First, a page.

the Boyds' Northern Adventure

Trip Map


Watson Lake to Whitehorse

From Watson Lake to Whitehorse. Scroll down to read our Journal.

Watson Lake to Whitehorse photos, click here.

Whitehorse photos, click here.











Sunday, July 18 - Watson Lake to Whitehorse Our day started with Mass at St Ann’s Mission in Watson Lake. It was a small church, seating 60, maybe half full. I thought what a shame it was that of all the thousands traveling through here each day, such a small number would have a faith strong enough to spend an hour in church.

After Mass, we made our pilgrimage to Watson Lake’s famous Signpost Forest. Started in 1942 during the construction of the Alaska Highway when a lonely serviceman nailed a sign of his hometown to a tree, it now hosts close to 60,000 signs, with about 2,000 added each year. Instead of trees, posts are planted in the ground and tourists nail their signs to them. It was really neat to walk through, seeing all manner of signs from all over the world. Christopher had made a sign before we left, and we added it to the collection.

The entire length of the 1,500 mile highway from Dawson Creek to Delta Junction near Fairbanks, was built in just 8 months by 10,000 men as part of the war effort. The section of the Alaska Highway from Watson Lake to Whitehorse, especially after the grueling drive up the Cassiar Highway, was a treat to drive. It is a wide, two-lane undivided highway with paved shoulders. It was really surprising to experience such a big sky, with low distant horizons in every direction, again so much different than the Cassiar Highway which hugs the feet of the mountains the whole way. The drive follows the shoreline of many beautiful lakes, with gorgeous displays of fireweed lining much of the way.

The boys couldn’t resist the urge to stop for lunch at Wolf It Down Restaurant, obviously one of the more notable establishments in the Yukon. With a name like that, I was more concerned about wolfing it up than wolfing it down, but soon came to realize that the name was apt, not because of the quality of the food but rather the quantity – the portions were very small and disappeared quickly.

The weather was sunny and hot, the temperature about 34 degrees Celsius. Along one stretch we saw wisps of smoke coming from about half a dozen small forest fires on hillsides a few miles distant.

Another initiative started by a swim team a few years ago was the making of stone lettering alongside the highway. The boys joined hundred of others in leaving their stone legacy.

Whether it be chain saw carving, or more refined and detailed hand carving, you can’t miss seeing lots of wood carving wherever you stop.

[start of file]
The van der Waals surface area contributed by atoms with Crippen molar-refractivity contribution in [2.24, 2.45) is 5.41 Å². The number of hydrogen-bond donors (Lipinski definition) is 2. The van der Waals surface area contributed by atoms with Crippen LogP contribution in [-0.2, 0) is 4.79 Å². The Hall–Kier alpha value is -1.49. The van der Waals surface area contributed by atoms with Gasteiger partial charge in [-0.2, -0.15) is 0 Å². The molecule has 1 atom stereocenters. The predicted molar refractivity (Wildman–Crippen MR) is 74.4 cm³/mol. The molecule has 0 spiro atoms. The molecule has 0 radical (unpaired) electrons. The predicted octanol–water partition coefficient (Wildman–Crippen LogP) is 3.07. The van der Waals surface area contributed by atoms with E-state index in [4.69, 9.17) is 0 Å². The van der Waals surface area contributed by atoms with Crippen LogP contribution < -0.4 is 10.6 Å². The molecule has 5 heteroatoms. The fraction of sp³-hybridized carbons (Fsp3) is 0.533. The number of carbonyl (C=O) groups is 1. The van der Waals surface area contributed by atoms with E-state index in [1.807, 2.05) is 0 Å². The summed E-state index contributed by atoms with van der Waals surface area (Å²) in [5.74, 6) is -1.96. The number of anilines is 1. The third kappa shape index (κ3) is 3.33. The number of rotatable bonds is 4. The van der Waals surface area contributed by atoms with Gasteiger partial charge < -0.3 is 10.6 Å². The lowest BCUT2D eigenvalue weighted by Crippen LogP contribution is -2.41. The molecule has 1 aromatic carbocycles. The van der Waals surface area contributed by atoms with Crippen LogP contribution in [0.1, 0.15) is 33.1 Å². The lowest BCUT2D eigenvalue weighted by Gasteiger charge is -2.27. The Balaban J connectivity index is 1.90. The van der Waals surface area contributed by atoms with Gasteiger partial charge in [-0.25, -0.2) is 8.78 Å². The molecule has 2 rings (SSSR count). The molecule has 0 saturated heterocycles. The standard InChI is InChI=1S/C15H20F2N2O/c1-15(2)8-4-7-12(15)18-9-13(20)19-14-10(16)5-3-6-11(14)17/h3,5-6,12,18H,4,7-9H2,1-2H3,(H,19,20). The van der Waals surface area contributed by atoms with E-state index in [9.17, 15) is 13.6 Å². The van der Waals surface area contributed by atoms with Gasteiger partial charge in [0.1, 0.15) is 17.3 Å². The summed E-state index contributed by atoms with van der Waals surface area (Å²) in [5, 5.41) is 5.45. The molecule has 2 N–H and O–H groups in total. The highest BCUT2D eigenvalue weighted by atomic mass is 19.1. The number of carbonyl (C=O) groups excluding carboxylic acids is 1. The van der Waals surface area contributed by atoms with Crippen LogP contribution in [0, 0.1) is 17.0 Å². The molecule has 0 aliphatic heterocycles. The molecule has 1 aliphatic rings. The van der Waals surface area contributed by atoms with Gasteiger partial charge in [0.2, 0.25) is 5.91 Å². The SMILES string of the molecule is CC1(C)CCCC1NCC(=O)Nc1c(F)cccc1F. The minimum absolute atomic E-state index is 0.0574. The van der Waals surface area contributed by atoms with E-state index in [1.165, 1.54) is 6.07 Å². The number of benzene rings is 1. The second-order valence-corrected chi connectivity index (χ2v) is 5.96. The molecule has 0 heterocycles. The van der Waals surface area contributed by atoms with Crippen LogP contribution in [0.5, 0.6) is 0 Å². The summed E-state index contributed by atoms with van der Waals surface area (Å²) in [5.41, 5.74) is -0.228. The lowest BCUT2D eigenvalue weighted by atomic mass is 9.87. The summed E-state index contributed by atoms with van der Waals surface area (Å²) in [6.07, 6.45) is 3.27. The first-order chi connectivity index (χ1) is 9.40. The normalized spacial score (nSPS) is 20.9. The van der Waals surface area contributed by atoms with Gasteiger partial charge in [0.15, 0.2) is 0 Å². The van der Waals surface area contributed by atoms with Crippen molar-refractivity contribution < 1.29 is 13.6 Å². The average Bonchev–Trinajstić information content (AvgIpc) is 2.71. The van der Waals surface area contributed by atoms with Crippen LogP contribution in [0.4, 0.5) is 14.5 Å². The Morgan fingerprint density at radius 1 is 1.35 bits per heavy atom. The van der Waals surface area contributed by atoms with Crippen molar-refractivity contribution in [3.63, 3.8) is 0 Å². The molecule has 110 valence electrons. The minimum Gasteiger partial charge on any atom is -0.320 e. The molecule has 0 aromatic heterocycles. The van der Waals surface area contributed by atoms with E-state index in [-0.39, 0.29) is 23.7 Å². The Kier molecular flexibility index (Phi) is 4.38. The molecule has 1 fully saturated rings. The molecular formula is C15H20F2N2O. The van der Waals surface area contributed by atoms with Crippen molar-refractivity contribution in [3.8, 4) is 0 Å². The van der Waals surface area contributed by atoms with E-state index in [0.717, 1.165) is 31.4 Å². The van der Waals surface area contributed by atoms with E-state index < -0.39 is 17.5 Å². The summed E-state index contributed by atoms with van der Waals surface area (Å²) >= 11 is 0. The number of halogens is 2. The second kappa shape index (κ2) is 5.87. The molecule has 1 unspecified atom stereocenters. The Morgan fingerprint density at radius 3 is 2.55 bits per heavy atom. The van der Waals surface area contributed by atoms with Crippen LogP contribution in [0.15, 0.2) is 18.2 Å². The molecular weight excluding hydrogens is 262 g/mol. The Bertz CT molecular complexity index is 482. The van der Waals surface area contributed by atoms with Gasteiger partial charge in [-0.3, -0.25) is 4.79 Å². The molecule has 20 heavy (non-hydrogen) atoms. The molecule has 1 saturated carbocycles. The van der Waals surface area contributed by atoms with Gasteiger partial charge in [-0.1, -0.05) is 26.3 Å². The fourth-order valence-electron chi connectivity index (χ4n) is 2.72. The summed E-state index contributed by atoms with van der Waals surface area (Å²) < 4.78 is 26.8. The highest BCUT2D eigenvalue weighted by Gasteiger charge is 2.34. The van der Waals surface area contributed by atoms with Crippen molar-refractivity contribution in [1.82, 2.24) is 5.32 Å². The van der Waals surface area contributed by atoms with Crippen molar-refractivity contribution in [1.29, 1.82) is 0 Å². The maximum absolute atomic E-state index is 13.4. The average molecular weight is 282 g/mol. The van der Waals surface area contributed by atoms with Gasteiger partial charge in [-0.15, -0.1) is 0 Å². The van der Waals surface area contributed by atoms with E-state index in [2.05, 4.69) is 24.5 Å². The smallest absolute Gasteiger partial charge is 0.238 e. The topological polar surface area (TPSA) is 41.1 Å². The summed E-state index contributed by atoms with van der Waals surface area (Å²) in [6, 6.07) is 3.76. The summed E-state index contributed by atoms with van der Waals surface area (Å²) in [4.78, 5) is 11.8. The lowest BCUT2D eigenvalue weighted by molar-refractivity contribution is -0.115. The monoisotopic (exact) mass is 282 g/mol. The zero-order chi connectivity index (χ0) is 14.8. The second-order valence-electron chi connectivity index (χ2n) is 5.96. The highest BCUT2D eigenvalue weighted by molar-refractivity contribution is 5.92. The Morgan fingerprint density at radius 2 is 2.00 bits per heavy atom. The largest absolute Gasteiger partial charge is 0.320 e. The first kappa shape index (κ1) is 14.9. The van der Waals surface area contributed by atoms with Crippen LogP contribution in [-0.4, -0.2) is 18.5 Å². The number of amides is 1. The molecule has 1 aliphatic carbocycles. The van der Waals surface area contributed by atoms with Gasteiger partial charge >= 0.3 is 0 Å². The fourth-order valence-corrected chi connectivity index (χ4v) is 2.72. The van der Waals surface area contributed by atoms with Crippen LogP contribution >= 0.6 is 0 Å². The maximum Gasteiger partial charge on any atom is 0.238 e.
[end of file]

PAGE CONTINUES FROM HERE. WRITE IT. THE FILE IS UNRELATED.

As we were driving along at about 8:30pm, the sun was still at a 45 degree angle in the sky. We arrived in Whitehorse about an hour later at the home of our friends Sue Johnson and Larry DuGuay. Sue’s family is lifelong friends of Anne’s family; Anne babysat Sue 40 years ago! Sue is a physiotherapist and Larry a potter. We sat up and talked until after 11:30pm without the lights on – it was still light enough outside. At 12:30 it was twilight!

Watson Lake to Whitehorse photos, click here.

Monday, July 19 - WhitehorseWhat a treat not to have to drive today! And to be able to sleep in! Sue and Larry’s place in about 10km from the city centre. We drove into the city in the early afternoon to see the McBride Museum and the S.S. Klondike.

Exhibits in the McBride Museum included a really neat collection of gold nuggets, with displays about the progression of different mining methods during the Gold Rush, as well as an opportunity to try your hand at gold panning. David and Geoffrey had a go at it. Although they didn’t know it until after, each pan is seeded with 6 tiny gold nuggets. David got all six, while Geoffrey got five.

Also at the McBride Museum is Sam McGee’s cabin. He was immortalized in the Robert Service poem, The Cremation of Sam McGee, which was featured in a live performance on the doorstep of the cabin.

The S.S. Klondike is a sternwheeler that could carry over 300 tons of mail, supplies, passengers and ore, traveling between Dawson City and Whitehorse from 1929 until her retirement in 1955. Now, completely refurbished, it’s a National Historic Site, with guided tours. Amazingly, this 240 foot long boat only draws 26” of water empty, and 40” when fully loaded.

As an appetizer for dinner tonight, Larry barbequed moose sausage. I expected it to taste really gamey, but was completely surprised to find it no stronger than domestic meats.

We’ll do more things in Whitehorse when we return in three weeks.

Whitehorse photos, click here.